Question about statistical analysis for ordinal outcomes, baseline differences, and the proportional odds assumption.
Lancet published a much awaited study on use of Remdesivir for Covid19. This was a randomized (2:1 allocation ratio), double-blind, placebo-controlled trial (n=237):
The primary outcome was “time to clinical improvement within 28 days after randomization.” Clinical improvement was defined using a 6-point ordinal scale:
- 6 = death
- 5 = hospital admission for ECMO or mechanical ventilation
- 4 = hospital admission for non-invasive ventilation or high-flow oxygen
- 3 = hospital admission for regular oxygen therapy
- 2 = hospital admission but not requiring oxygen
- 1 = discharged or having reached discharge criteria
The statistical analysis, briefly, was as follows:
- “The primary efficacy analysis was done on an intention-to-treat (ITT) basis with all randomly assigned patients. Time to clinical improvement was assessed after all patients had reached day 28; no clinical improvement at day 28 or death before day 28 were considered as right censored at day 28. Time to clinical improvement was portrayed by Kaplan-Meier plot and compared with a log-rank test. The HR and 95% CI for clinical improvement and HR with 95% CI for clinical deterioration were calculated by Cox proportional hazards model.”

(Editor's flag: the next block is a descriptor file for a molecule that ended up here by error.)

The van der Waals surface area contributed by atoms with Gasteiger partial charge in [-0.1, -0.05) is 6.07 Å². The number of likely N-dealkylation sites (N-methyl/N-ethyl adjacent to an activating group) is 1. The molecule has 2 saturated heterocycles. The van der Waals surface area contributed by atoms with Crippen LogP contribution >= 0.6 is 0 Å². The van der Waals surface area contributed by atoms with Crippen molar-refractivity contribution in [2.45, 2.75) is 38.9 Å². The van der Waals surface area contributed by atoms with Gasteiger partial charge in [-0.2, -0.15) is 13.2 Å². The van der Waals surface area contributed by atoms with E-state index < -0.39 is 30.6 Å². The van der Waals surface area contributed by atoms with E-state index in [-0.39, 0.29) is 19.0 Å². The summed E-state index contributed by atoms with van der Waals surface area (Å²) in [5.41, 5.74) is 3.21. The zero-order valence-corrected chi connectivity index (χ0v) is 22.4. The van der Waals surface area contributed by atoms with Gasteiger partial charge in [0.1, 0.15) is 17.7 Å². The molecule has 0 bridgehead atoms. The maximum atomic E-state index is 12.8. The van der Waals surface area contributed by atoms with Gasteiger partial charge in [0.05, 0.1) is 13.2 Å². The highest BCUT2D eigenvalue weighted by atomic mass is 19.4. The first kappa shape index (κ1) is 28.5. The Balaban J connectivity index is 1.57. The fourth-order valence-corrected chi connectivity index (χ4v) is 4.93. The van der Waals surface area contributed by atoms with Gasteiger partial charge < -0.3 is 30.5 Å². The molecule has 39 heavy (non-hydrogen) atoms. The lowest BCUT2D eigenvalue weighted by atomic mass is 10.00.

- Time to clinical improvement:
- Proportion distribution at Day 1, 7, 14, & 28:
I am trying to understand why the outcomes appear to shift for the worse at Day 7, and then for the better at Day 14.
- Is this just normal “noise” that we see in data early on in a trial?
- Is it possible chance handed Remdesivir a slightly sicker group of patients at baseline?
- Does Cox proportional hazards model take into account baseline differences?
- Does this violate the proportional odds assumption?
- Does this effect the optimal choice for a statistical model?
- Is it possible the choice of outcome scale flawed?
My initial assumption is that this is just expected noise/variation in data at the early point of the study. But I thought I would ask others so they could offer expertise on how to best interpret & learn form this example.